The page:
ACLU Wants Ban On Type Of Strip Search In Mich
DETROIT (WWJ/AP) - The American Civil Liberties Union wants the Michigan Department of Corrections to ban an invasive type of strip search that the group says humiliates female prisoners.
The ACLU says women are forced to search expose themselves in view of other prisoners while a female guard checks to see whether they’re concealing contraband, according to a report by The Detroit Free Press.
The ACLU believes Michigan’s is the only prison system in the nation to routinely use such searches as a matter of policy and claims the vaginal strip searches are designed to humiliate and degrade the women.
Corrections spokesman Russ Marlan says the warden at the Women’s Huron Valley Correctional Facility in Washtenaw County’s Pittsfield Township ended the searches in December after concluding they weren’t finding contraband at the state’s only female correctional facility.
“Corrections officers didn’t think it was necessary, prisoners felt it was an irritant, the prison psychiatric staff thought it was a stressor and, in nearly two years, it didn’t find any contraband,” Marlan told the Free Press.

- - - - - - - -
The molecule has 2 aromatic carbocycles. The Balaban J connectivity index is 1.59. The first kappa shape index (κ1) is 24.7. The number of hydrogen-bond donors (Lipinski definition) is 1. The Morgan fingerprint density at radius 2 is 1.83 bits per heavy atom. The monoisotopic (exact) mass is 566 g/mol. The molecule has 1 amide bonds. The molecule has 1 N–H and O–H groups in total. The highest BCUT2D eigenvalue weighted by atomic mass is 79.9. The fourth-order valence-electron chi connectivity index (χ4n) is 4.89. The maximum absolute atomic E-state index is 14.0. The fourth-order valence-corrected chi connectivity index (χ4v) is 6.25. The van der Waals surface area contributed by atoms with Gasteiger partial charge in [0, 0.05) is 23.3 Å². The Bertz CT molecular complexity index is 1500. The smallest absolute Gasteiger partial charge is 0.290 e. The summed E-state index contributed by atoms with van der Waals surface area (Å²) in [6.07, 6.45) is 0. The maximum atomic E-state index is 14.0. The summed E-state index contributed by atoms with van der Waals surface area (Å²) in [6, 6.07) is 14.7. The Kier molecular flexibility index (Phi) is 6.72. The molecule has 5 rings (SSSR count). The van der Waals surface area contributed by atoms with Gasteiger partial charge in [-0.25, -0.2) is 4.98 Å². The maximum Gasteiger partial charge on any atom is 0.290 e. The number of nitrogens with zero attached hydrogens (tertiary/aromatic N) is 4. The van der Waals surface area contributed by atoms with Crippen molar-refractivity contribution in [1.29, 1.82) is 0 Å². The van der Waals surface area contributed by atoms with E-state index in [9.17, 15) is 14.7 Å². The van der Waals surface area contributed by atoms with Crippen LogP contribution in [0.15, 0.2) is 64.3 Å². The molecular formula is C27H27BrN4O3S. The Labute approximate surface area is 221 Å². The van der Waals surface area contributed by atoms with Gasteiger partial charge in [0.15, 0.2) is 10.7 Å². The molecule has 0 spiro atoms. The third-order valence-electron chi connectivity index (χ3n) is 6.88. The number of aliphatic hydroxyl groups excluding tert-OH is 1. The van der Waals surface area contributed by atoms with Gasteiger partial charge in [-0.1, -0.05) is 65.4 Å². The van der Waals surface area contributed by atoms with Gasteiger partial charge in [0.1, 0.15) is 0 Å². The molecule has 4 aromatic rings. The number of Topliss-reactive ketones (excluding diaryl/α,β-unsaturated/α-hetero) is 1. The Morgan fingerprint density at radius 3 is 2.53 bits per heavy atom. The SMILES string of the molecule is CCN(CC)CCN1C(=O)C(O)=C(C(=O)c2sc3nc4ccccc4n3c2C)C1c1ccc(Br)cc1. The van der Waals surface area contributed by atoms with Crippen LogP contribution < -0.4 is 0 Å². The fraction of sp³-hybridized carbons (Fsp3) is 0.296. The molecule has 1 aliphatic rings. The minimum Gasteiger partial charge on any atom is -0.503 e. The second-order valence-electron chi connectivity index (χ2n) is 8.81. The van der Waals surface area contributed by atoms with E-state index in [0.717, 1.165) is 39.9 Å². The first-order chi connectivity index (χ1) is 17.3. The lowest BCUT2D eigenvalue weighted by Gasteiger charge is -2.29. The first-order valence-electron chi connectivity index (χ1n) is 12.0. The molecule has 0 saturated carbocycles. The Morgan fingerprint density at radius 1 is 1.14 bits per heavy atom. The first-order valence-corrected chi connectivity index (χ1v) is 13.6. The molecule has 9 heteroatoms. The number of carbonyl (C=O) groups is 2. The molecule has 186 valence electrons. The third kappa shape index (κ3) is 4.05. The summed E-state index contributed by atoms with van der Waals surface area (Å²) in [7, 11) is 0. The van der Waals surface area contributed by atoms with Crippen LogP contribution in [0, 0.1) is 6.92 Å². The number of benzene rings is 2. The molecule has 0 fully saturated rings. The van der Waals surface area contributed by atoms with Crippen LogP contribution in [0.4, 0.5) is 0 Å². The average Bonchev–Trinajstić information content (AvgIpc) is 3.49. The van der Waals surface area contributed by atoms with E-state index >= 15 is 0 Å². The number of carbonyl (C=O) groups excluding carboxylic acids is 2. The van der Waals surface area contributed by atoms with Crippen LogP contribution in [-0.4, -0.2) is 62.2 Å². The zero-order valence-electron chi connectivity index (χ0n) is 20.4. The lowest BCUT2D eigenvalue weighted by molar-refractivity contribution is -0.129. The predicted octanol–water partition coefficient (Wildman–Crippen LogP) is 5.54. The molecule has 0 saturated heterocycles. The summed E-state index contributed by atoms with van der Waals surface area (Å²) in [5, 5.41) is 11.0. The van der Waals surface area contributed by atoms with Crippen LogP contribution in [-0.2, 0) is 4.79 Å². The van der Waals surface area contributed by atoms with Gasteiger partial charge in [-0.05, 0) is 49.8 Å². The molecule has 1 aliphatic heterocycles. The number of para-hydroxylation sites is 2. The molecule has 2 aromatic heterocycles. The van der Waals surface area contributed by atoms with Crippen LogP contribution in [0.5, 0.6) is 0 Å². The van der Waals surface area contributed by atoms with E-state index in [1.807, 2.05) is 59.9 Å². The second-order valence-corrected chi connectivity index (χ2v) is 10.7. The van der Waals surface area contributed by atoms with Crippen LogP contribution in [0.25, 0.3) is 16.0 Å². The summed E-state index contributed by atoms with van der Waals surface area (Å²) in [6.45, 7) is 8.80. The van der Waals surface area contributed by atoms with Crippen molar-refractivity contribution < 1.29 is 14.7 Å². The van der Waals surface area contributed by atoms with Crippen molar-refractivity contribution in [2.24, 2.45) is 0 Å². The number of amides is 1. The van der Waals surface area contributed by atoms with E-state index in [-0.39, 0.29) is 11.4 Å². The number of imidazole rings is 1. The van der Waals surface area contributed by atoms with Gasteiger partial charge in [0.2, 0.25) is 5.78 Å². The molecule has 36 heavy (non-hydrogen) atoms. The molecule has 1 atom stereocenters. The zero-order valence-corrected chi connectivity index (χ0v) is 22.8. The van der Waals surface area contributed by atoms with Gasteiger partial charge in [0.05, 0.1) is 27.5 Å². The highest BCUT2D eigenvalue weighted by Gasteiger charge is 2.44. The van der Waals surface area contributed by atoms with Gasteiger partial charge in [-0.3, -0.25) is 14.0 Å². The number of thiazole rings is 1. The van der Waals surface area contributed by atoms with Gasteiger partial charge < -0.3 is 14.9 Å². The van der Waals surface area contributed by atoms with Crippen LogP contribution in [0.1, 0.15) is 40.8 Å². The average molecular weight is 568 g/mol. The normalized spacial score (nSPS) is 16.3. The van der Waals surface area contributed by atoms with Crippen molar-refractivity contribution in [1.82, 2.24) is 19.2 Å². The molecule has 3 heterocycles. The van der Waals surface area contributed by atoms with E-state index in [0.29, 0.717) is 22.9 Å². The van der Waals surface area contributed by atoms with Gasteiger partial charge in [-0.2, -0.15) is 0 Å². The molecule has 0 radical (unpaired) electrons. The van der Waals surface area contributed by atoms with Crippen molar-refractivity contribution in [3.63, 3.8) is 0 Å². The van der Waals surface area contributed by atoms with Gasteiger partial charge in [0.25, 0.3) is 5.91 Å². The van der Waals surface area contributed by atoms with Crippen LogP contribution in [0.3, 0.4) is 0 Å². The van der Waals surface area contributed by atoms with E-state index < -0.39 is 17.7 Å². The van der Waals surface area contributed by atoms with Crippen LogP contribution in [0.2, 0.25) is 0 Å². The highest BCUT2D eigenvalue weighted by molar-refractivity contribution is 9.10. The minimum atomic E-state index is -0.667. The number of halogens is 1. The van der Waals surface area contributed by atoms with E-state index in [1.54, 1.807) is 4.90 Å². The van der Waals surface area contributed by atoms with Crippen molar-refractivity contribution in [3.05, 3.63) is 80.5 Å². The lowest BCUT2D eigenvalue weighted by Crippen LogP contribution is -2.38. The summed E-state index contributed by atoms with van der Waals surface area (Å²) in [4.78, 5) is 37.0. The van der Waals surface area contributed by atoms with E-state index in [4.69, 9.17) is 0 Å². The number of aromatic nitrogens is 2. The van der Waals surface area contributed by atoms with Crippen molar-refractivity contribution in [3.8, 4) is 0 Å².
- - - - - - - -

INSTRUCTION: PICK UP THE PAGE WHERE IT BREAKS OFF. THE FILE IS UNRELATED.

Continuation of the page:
The ACLU, however, said it believes the searches are being used based on complaints from prisoners. The searches can be especially traumatic because many female prisoners are victims of sexual assault, the ACLU said.
“There are no words in the human vocabulary that can express how I felt as I was forced to strip down butt naked in front of other women,” the prisoner wrote to the ACLU. “I felt as I was being raped all over again, like I had been raped in the streets.
“It broke my self-esteem down so low because I have these ugly scars all over my body from the beatings that I suffered in the streets from different men when I was getting high off drugs,” she said.
Several prisoners say they have forgone family visits to avoid the searches, and those who refuse to cooperate can be forced to submit or be put in solitary confinement, the ACLU said.
The ACLU wants the practice banned by state prison policy. The organization, however, said it does not object to the search if prison staffers have reason to believe a female prisoner is concealing contraband.
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